The video touches on this topic, if vaguely, suggesting that the campus could serve not just Google but the public, too. It’s unclear what exactly that could mean at this stage, but if they’re serious about it, that could mark an interesting shift. In Cupertino, Apple is building a beautiful, seamless campus, hermetically sealed to all outsiders. Google, as it has in other areas in the past, seems to see value in a more open approach.

Friday, February 13, 2015

Apple at More Than $1 Trillion

Activist investor and major Apple Inc shareholder Carl Icahn said the iPhone maker's stock should be trading at $216, far above its record high of $124.92 hit on Wednesday.

At $216 per share, Apple - already the world's most valuable company - would be worth about $1.3 trillion (roughly Rs. 7,98,90,070 crores), or about the size of South Korea's gross domestic product.

The company is valued at just over $700 billion (roughly Rs. 43,61,469 crores) currently.

Icahn said Apple should be trading at 20 times earnings per share, which taken together with net cash of $22 per share works out to $216 per share.

"This is why we continue to own approximately 53 million shares worth $6.5 billion (roughly Rs. 40,595 crores), and why we have not sold a single share," Icahn said in a letter to his Twitter followers.

"Also, to the extent Apple introduces a TV in FY 2016 or FY 2017, we believe this 20X multiple is conservative," he wrote.

Icahn, one of Apple's top 10 investors, has long urged the company to buy back more shares and raise its dividend.

He said in October that Apple shares could double in value and urged the board to buy back more shares using its cash pile. At the time, the shares were trading at $100.

"...We look forward to the capital return program update in April, anticipating it will include a large increase to share repurchases," Icahn wrote.

Apple had cash reserves of about $178 billion (roughly Rs. 11,11,679 crores) as of December 27, enough to buy IBM or the equivalent of $556 for every American.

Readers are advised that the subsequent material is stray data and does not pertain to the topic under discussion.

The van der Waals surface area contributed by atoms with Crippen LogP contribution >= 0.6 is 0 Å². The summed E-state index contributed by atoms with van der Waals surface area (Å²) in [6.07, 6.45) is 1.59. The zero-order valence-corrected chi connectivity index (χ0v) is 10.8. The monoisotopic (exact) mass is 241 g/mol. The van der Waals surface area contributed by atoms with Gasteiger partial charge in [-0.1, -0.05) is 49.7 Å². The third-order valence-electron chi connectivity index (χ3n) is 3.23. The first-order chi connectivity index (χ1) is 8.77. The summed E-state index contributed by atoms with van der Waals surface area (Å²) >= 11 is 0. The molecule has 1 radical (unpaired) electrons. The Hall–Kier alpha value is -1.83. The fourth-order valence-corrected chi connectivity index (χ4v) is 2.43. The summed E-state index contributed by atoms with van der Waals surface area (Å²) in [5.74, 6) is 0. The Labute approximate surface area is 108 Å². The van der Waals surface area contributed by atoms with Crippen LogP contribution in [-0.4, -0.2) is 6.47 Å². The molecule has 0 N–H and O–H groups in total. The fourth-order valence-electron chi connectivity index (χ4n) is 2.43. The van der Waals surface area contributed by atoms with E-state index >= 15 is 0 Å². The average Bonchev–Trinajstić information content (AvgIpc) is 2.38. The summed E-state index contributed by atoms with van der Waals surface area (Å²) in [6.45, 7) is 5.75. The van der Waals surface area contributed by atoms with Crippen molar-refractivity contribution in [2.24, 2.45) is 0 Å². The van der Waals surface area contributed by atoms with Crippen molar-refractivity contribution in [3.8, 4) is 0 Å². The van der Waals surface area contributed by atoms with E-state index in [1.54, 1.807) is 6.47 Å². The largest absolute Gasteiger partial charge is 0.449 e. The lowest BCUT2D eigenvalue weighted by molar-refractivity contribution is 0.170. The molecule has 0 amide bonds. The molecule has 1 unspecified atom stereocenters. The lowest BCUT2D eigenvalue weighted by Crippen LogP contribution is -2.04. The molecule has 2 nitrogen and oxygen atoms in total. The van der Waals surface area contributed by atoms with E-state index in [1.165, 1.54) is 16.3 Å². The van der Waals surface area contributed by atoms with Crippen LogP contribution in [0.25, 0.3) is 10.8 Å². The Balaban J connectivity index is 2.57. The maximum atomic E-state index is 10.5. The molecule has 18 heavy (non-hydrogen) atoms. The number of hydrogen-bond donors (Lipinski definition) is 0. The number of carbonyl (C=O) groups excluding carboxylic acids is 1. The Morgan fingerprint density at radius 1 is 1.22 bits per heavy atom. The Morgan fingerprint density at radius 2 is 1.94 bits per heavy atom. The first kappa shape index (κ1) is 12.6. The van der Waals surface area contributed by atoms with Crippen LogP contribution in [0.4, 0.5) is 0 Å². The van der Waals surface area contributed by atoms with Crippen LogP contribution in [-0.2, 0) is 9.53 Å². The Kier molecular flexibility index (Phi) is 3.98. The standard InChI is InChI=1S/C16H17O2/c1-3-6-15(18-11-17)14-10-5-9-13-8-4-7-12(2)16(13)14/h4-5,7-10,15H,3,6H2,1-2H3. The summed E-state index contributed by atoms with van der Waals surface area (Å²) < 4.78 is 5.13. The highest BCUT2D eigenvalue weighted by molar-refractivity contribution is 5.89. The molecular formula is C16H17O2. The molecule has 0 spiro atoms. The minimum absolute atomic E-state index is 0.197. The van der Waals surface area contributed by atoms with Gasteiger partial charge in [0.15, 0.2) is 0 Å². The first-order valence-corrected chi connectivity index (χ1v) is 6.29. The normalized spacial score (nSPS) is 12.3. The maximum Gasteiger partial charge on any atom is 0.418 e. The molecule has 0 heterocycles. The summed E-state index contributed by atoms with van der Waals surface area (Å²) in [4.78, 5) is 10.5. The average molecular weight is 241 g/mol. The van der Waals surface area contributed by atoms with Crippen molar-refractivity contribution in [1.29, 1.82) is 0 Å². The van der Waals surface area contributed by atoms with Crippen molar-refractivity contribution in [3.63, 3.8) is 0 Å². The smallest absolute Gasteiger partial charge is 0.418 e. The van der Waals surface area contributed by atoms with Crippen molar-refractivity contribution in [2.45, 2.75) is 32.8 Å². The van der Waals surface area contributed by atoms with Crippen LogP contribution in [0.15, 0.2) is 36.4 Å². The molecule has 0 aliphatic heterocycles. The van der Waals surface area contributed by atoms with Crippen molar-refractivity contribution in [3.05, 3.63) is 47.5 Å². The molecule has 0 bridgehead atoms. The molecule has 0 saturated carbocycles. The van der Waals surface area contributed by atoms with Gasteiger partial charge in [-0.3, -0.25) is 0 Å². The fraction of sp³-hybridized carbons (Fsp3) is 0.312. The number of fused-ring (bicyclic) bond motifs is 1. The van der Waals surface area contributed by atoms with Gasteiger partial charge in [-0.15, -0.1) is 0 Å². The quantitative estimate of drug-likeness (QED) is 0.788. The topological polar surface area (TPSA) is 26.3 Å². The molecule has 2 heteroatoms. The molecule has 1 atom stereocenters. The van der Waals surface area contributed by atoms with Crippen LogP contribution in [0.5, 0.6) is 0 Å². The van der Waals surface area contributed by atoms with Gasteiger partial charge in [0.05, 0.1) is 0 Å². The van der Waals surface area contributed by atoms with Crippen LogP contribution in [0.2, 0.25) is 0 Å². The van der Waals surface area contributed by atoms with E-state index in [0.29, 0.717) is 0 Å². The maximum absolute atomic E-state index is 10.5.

Apple said last April it would return more than $130 billion (roughly Rs. 8,11,900 crores) to shareholders by the end of 2015.

According to StarMine's intrinsic valuation model, Apple should be trading at $140.90. That implies a compounded annual earnings growth rate of 9.9 percent over the next 10 years.

Apple shares closed 2.3 percent higher at $124.88 on the Nasdaq on Wednesday. Up to Tuesday's close, the stock had gained more than 22 percent since October 9.

Thursday, January 29, 2015

Decoded: Apple's Record Quarterly Profit of $18 Billion

Apple Inc. on Wednesday created history when it posted a quarterly profit of $18 billion, the biggest ever reported by a public company, worldwide. The staggering feat was made possible by record sales of iPhones, which is single best-selling gadget of all time. Apple's revenue rose to $74.6 billion from $57.6 billion a year earlier.

Here's an attempt to decipher Apple's remarkable achievement:

1) Apple's quarterly net profit of $18 billion is more than the combined net profit of all 50 companies that make up the Niftybenchmark in India. India's biggest firms - Tata Consultancy Services and Reliance Industries - made less than $1 billion in profit each in the December quarter.

2) Apple shares are trading at $115, close to all-time high of $119.75. Apple is the most valuable company in the world with a market cap of $630 billion, which is nearly one-third of the size of India's economy.

3) Apple's cash pile is now $178 billion, which is more than the market cap of 483 of the S&P 500 companies. This cash is enough to buy Intel ($173 billion) or IBM ($152 billion) or TCS ($83 billion). In fact, Apple can pay every American $556 (over Rs. 30,000) out of its cash pile.

4) Apple's $18 billion of profit in one quarter is larger than the market cap of the bottom 240 companies on the S&P 500, tweeted Vala Afshar, CMO of Extreme Networks. The Standard & Poor's 500 is an American stock market index based on the market capitalisations of 500 large companies.

5) Apple's record quarterly profit was driven by iPhone sales. The company sold 74.5 million or 30,000 iPhones every hour in the December quarter. Sales of iPhones accounted for 60 per cent of Apple's revenues, according to estimates.